Nerve conduction study is done along with EMG to differentiate a nerve disorder from a muscle disorder. While nerve conduction study detects whether the nerve has any problem, EMG detects whether a muscle is functioning properly in response to the nerve's stimulus. Whenever there is any neurologic injury or disorder, nerve conduction studies often combined with needle electromyography measure are used. This helps in identifying cause for any pain or weakness in the limbs from spinal nerve compression or injury.


Nerve conduction studies are used primarily for evaluation of numbness, tingling and burning or weakness of arms and legs depending upon the part of the body the symptom is present. Physical examination by the doctor and patient's history help to direct the investigation. A number of disorders are diagnosed by nerve conduction studies - carpal tunnel syndrome, Gullian-Barre syndrome, peripheral neuropathy, spinal disc herniation, ulnar neuropathy and others.


Risks of the procedure

Although the voltage of electrical pulses used in this study is quite low, there may be risks depending upon specific medical conditions. Certain factors such as damage to the spinal cord, severe pain before the test and body temperature may affect the test. In case you are using cardiac defibrillator or pacemaker, adequate precautions need to be taken.


Ulnar Neuropathy

Ulnar nerve is a nerve that originates in the brachial plexus and travels downwards to the arm. It extends from shoulder to the wrist and branches into little finger and ring finger. It is responsible for sending sensation to the inner forearm, a portion of the palm near the little finger and half of the ring finger. Any damage caused to this nerve leads to a condition called ulnar neuropathy.


One of the most common causes of repeated neuropathy is compression. This is the only nerve in the entire body that is not well protected by bones and muscles and hence more prone to damage. The ulnar nerve can be constricted and get entrapped as it passes through the elbow and wrist. It can even be entrapped under the collarbone or at the point of origination near spinal cord. However, the ulnar nerve is commonly entrapped at the elbow and the condition is known as Cubital Tunnel Syndrome. It is also referred to as ulnar nerve compression, Ulnar nerve palsy or ulnar nerve entrapment. The other names for ulnar nerve condition are Bicycler's neuropathy and Guyon's canal syndrome.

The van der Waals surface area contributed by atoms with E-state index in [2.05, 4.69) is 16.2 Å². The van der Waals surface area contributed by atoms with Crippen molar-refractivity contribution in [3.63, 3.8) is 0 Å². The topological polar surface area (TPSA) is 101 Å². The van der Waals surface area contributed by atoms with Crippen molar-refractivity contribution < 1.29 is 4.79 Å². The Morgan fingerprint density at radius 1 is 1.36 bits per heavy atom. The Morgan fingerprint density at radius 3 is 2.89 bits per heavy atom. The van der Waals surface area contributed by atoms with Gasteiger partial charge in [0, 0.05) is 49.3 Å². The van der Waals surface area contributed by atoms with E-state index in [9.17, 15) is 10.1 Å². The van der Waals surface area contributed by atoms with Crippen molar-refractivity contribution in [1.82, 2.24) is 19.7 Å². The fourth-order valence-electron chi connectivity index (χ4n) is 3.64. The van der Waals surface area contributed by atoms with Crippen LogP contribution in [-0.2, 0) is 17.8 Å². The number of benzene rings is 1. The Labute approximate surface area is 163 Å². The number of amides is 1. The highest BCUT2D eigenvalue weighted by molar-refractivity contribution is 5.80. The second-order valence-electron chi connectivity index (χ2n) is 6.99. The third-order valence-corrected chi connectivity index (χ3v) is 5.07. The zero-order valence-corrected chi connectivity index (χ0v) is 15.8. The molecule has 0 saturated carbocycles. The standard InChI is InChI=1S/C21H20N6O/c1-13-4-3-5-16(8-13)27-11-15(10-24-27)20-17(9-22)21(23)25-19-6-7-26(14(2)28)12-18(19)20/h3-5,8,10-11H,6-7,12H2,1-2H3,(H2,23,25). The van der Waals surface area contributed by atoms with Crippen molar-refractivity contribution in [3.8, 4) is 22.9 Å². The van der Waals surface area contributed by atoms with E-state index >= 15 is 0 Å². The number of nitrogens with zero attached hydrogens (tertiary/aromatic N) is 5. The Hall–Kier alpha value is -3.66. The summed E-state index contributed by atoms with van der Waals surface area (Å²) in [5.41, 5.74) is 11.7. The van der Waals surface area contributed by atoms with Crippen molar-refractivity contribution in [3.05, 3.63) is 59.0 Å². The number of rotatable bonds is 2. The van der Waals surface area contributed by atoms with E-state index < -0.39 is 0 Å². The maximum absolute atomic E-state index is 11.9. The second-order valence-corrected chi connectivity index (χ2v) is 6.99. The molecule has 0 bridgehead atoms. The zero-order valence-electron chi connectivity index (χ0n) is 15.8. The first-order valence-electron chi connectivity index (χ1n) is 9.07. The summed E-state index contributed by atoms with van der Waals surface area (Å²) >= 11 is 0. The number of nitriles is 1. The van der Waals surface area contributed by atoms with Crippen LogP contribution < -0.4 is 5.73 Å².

Patients with ulnar nerve compression at any level have altered sensation in the little and ring fingers. Indeed, in most patients, sensory loss is the first symptom to be reported. As the condition progresses, they may also notice clumsiness in the hand, as the ulnar nerve is the principal motor supply to the intrinsic muscles of the hand. In well‐established cases, there may be marked wasting of the small muscles of the hand and the ulnar‐sided muscles of the forearm. Typical symptoms of this condition involve numbness and reduced sensation in the fingers. Clumsiness or weakness of the hands might be noticed. There is loss of grip and reduced coordination between fingers.


Direct injury to the nerve or pressure are primary causes for this condition. In severe cases of ulnar nerve compression, wasting of the muscles of the hand and forearm may be detected. Any injury such as fracture, dislocation or severe twisting of elbow can affect the the ulnar nerve. Pressure on the nerve caused by swelling or injury of adjacent tissue can also lead to ulnar nerve compression.


A through physical examination is conducted and history and symptoms of the patient are noted. Doctor may ask the patient to perform certain tasks with the hands to understand if the pain is arising due to ulnar nerve entrapment. Ultrasonography and/or MRI of the ulnar nerve in conjunction with nerve conduction study to assess the functioning of the ulnar nerve, can help identify the location at which it is being compressed.


Treatment of Ulnar Nerve Compression